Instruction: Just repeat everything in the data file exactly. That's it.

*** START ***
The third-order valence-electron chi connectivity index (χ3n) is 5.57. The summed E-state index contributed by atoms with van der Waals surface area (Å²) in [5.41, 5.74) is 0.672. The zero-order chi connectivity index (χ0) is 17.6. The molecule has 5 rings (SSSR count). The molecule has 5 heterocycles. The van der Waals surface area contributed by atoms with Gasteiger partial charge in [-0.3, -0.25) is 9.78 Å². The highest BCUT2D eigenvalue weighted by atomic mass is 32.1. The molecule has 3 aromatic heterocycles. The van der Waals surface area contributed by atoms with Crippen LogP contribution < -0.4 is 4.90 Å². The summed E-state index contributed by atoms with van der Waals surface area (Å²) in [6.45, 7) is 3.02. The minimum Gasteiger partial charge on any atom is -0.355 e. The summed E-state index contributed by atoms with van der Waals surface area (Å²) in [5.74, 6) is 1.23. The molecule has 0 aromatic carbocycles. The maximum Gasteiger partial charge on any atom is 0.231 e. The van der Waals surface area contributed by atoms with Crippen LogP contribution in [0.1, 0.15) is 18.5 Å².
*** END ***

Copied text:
The third-order valence-electron chi connectivity index (χ3n) is 5.57. The summed E-state index contributed by atoms with van der Waals surface area (Å²) in [5.41, 5.74) is 0.672. The zero-order chi connectivity index (χ0) is 17.6. The molecule has 5 rings (SSSR count). The molecule has 5 heterocycles. The van der Waals surface area contributed by atoms with Gasteiger partial charge in [-0.3, -0.25) is 9.78 Å². The highest BCUT2D eigenvalue weighted by atomic mass is 32.1. The molecule has 3 aromatic heterocycles. The van der Waals surface area contributed by atoms with Crippen LogP contribution < -0.4 is 4.90 Å². The summed E-state index contributed by atoms with van der Waals surface area (Å²) in [6.45, 7) is 3.02. The minimum Gasteiger partial charge on any atom is -0.355 e. The summed E-state index contributed by atoms with van der Waals surface area (Å²) in [5.74, 6) is 1.23. The molecule has 0 aromatic carbocycles. The maximum Gasteiger partial charge on any atom is 0.231 e. The van der Waals surface area contributed by atoms with Crippen LogP contribution in [0.1, 0.15) is 18.5 Å².